The final report, meanwhile, will be more conclusive, Thompson explained.

“We’ll have a series of recommendations for Congress to adopt,” Thompson said. “Because one of the charges that we have, as a committee, is to make some recommendations that, if adopted, we could pretty much assure that another January 6 could not occur. Part of that is making sure that law enforcement is on the same page. Intelligence-gathering community’s on the same page. That administrative structure on securing the Capitol is as robust as it needs to be. And the training and all the things that go with that is where it needs to be.”

Thompson’s comments come as the committee moves to a new phase of its investigation on multiple fronts. The panel will hold televised hearings and begin releasing more specific findings of its investigation. The committee is also considering whether it can issue subpoenas to fellow members of Congress who have declined its request to share information and details of their potential involvement in the mob attack. Congressmen Jim Jordan and Scott Perry have declined the committee’s request to come before it as part of its investigation.

Thompson didn’t specify how close the panel is to issuing subpoenas to fellow members of Congress but conceded that beyond doing that, there aren’t many options to compel lawmakers to participate.

“Under the speech and debate clause for members, if they choose not to honor a subpoena, I’m not sure that there is anything beyond that that we can do. I mean, we’re still looking at it. But to be honest with you, that’s why we asked the gentlemen we talked to to come voluntarily,” Thompson said. “We think if you’ve got something that you are aware of that occurred that contributed to January 6, why wouldn’t you want to come to the committee and say exactly what that is? You had taken an oath as a member of Congress. But we can’t make you come. So that’s unfortunate. But based on some of the text messages that the chief of staff [Mark] Meadows provided to our committee, it’s obvious they were involved in a lot of what’s going on.”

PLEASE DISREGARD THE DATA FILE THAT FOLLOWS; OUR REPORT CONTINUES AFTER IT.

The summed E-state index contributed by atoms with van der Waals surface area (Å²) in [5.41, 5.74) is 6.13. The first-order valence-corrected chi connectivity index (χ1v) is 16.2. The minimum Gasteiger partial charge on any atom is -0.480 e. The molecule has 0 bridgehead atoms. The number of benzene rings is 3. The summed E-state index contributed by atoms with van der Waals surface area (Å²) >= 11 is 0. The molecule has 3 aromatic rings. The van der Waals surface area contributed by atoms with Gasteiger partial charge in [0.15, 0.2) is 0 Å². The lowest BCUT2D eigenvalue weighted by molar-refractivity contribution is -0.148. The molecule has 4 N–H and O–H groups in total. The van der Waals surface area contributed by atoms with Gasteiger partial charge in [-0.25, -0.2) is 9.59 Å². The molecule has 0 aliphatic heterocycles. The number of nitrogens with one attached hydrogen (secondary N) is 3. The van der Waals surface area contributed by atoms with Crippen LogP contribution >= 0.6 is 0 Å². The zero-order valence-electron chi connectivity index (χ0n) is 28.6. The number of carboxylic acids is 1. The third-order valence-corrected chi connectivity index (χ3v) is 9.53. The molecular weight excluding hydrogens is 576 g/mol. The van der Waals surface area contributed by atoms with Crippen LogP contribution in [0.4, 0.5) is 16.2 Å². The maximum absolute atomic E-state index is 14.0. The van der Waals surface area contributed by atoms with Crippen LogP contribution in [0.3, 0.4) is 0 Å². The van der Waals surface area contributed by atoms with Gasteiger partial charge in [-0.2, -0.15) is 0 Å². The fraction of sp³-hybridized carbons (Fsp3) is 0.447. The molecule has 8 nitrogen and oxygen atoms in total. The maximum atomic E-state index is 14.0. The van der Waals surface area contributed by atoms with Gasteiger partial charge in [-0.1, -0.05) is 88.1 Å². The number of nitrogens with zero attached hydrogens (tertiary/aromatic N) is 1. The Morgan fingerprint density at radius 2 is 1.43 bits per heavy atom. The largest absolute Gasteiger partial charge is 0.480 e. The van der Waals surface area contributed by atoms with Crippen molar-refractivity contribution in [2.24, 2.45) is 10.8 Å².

The committee’s investigation is ongoing and expansive. Other members of Congress could be asked to speak to the committee, Thompson said. He also didn’t shoot down senators being asked or subpoenaed if the committee starts subpoenaing federal lawmakers. “That is always possible. At this point, none of that is off the table,” Thompson said. “As a strategy, we want to talk to any and all who have information that we think could help us complete our body of work.” Likely senators would seem to include Missouri’s Josh Hawley and Ted Cruz of Texas or maybe Alabama’s Tommy Tuberville or Utah’s Mike Lee.

Within Democratic circles, there have been simmering questions (and a little frustration) over what it will take for the Justice Department to move on any of the findings of the committee or to recommend someone under its scrutiny for criminal prosecution. Thompson refrained from criticizing the attorney general or the Justice Department.